Tag Archives: FAA


The use of drones (how unmanned aerial vehicles, UAVs, are commonly called) in military operations has been very criticized in the past years, partly due to the collateral civilian casualties from such operations (close to 300 just in Pakistan in the past years). Nevertheless, the use of drones is here to stay. The US Department of Defense includes as part of its budgetary information an “Aircraft Procurement Plan FY2012-2041” [PDF, 332KB], see in the graphic below how it is planned to almost duplicate the drones in the fleet along the next decade:


Unammned aerial vehicles in DoD inventory.

The civilian use of drones has been lagging behind these years mainly due to its integration in the air space. To that respect, the Federal Aviation Administration (FAA) announced last month an initial plan for integrating unmanned aircraft  into U.S. airspace by September 2015.

There are plenty of possible civilian applications that have been raised; from monitoring crops, to pipelines, oil rigs, forest fires, photography… to the dispatching of personal packages being announced recently by Amazon (Prime Air). The Economist issue of this week includes an article, Game of drones, which estimates that by 2017 there could be up to 10,000 drones flying in the USA and by 2025 the civilian drone market could have a size of up to 82bn$ per year, according to the Association for Unmanned Vehicle Systems International (AUVSI).

In this general picture Europe has been left behind.

European air forces are still relying on US and Israeli drones (just this week France has received its first 2 MQ-9 Reaper from the USA). That is why I hope that the conclusion at the recent EU Council  (see here a post I wrote about it) in relation to the launching of a European Medium Altitude Long Endurance (MALE) drone programme helps to put an end to that situation and enables Europe and its industry to bridge the gap:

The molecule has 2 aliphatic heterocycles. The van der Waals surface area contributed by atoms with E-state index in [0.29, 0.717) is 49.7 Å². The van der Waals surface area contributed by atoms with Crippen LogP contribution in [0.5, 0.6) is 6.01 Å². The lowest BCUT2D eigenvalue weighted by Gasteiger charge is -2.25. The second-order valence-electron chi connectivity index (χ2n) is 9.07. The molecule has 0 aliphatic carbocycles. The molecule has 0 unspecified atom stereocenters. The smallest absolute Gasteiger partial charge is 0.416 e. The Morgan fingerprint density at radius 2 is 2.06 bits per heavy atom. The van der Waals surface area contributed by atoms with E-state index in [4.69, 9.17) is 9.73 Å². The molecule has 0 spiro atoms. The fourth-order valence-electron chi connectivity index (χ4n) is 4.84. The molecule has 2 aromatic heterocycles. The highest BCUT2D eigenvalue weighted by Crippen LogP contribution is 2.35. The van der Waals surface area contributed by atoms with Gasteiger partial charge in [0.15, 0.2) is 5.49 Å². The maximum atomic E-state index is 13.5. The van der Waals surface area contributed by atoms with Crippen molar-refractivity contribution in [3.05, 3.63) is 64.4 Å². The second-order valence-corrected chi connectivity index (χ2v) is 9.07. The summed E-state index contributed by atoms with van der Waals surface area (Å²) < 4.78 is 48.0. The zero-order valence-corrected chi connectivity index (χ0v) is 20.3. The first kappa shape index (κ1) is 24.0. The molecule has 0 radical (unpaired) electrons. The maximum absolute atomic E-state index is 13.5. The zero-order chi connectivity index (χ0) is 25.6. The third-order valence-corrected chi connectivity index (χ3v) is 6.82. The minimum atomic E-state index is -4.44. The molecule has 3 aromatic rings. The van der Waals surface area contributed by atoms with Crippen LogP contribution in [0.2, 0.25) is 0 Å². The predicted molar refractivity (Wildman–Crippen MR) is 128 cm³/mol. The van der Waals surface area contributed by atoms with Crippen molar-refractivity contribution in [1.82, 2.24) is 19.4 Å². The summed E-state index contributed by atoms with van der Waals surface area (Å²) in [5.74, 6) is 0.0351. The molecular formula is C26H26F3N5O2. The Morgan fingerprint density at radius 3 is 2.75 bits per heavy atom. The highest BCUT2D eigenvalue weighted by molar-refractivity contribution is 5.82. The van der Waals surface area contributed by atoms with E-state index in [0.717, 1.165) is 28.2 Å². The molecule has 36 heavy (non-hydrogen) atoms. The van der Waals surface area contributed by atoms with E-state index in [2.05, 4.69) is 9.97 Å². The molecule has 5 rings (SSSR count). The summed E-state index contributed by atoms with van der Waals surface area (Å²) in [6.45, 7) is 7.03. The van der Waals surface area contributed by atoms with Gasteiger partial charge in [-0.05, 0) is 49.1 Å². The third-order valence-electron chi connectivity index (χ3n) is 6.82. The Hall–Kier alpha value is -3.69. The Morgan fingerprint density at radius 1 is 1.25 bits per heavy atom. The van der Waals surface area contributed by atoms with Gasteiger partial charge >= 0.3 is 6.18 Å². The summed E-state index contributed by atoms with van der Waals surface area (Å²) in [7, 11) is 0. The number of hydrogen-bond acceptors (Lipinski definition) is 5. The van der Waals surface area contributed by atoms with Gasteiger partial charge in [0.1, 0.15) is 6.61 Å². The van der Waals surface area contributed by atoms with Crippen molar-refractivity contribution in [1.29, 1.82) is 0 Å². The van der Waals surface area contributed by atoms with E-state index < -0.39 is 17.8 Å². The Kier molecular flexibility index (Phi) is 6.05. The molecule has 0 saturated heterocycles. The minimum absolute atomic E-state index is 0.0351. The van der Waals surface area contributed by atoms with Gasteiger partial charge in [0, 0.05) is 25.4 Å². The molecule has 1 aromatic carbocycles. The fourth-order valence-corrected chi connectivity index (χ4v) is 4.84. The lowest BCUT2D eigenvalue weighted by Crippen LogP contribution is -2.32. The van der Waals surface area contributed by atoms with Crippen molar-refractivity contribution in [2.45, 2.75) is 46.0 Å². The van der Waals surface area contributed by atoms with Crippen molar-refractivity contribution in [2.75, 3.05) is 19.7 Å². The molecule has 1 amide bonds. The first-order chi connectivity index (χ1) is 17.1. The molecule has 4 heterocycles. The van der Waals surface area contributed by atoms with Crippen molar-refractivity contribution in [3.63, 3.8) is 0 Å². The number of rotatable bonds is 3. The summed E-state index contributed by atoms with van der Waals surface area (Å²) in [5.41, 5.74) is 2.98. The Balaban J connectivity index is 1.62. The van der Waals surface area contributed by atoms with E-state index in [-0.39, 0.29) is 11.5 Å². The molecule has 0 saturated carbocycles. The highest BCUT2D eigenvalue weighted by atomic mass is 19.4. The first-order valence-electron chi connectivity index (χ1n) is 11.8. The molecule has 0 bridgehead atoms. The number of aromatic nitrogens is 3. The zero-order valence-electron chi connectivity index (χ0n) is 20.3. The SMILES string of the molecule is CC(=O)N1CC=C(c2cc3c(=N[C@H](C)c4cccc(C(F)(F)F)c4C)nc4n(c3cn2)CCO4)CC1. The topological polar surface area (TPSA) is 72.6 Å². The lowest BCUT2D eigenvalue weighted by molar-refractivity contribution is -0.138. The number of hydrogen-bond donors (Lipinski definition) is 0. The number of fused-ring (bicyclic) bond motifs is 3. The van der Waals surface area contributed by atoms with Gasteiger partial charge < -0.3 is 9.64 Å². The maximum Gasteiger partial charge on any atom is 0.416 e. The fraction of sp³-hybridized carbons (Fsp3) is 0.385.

[…] the development of Remotely Piloted Aircraft Systems (RPAS) in the 2020-2025 timeframe: preparations for a programme of a next-generation European Medium Altitude Long Endurance RPAS; the establishment of an RPAS user community among the participating Member States owning and operating these RPAS; close synergies with the European Commission on regulation (for an initial RPAS integration into the European Aviation System by 2016); appropriate funding from 2014 for R&D activities; […]

The bridging of that gap would not only ensure the security of supply of such drones for Europe but would help develop critical technologies to maintain the industrial base, its growth and employment; apart from the fact of being many of such technologies of dual use (as recognised in the EU Council conclusions) they would help Europe to access the market for civilian use of drones.

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Boeing 787s parked in Paine Field

During our visit to Boeing wide-bodies final assembly lines in Everett, one thing was striking to the eye: the amount of Boeing 787s that were parked all around Paine Field. This is a view I was expecting to see since (a) at the time we travelled there (May 2013) the final fix to the 787’s batteries problem had not yet been approved by the Federal Aviation Administration (FAA) nor implemented in the already built aircraft, and (b) Boeing had kept churning 787s out of the assembly line thus provoking the mounting of them around the place.

See some of the pictures I took of them (not many pictures, nor very good ones as within the factory limits photo cameras were prohibited):

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A collector’s gallery of a (luckily) rare event.

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